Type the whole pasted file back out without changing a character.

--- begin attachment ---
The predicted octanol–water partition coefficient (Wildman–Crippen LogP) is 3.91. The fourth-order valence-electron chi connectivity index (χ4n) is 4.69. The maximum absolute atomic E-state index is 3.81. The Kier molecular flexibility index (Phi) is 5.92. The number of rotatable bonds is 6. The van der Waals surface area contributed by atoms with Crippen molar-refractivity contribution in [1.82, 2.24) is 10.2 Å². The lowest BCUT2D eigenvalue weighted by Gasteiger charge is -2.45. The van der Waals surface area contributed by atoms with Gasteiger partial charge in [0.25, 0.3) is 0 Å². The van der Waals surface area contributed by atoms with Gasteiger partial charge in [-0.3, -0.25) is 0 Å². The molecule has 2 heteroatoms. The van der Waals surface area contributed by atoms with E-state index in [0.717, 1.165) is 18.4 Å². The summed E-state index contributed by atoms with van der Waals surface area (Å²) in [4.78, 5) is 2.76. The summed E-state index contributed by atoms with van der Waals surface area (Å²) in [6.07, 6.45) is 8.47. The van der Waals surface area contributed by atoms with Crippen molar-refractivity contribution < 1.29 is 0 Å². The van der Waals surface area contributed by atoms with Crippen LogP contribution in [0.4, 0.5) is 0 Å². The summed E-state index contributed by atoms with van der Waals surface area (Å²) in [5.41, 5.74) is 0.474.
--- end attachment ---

The predicted octanol–water partition coefficient (Wildman–Crippen LogP) is 3.91. The fourth-order valence-electron chi connectivity index (χ4n) is 4.69. The maximum absolute atomic E-state index is 3.81. The Kier molecular flexibility index (Phi) is 5.92. The number of rotatable bonds is 6. The van der Waals surface area contributed by atoms with Crippen molar-refractivity contribution in [1.82, 2.24) is 10.2 Å². The lowest BCUT2D eigenvalue weighted by Gasteiger charge is -2.45. The van der Waals surface area contributed by atoms with Gasteiger partial charge in [0.25, 0.3) is 0 Å². The van der Waals surface area contributed by atoms with Gasteiger partial charge in [-0.3, -0.25) is 0 Å². The molecule has 2 heteroatoms. The van der Waals surface area contributed by atoms with E-state index in [0.717, 1.165) is 18.4 Å². The summed E-state index contributed by atoms with van der Waals surface area (Å²) in [4.78, 5) is 2.76. The summed E-state index contributed by atoms with van der Waals surface area (Å²) in [6.07, 6.45) is 8.47. The van der Waals surface area contributed by atoms with Crippen molar-refractivity contribution < 1.29 is 0 Å². The van der Waals surface area contributed by atoms with Crippen LogP contribution in [0.4, 0.5) is 0 Å². The summed E-state index contributed by atoms with van der Waals surface area (Å²) in [5.41, 5.74) is 0.474.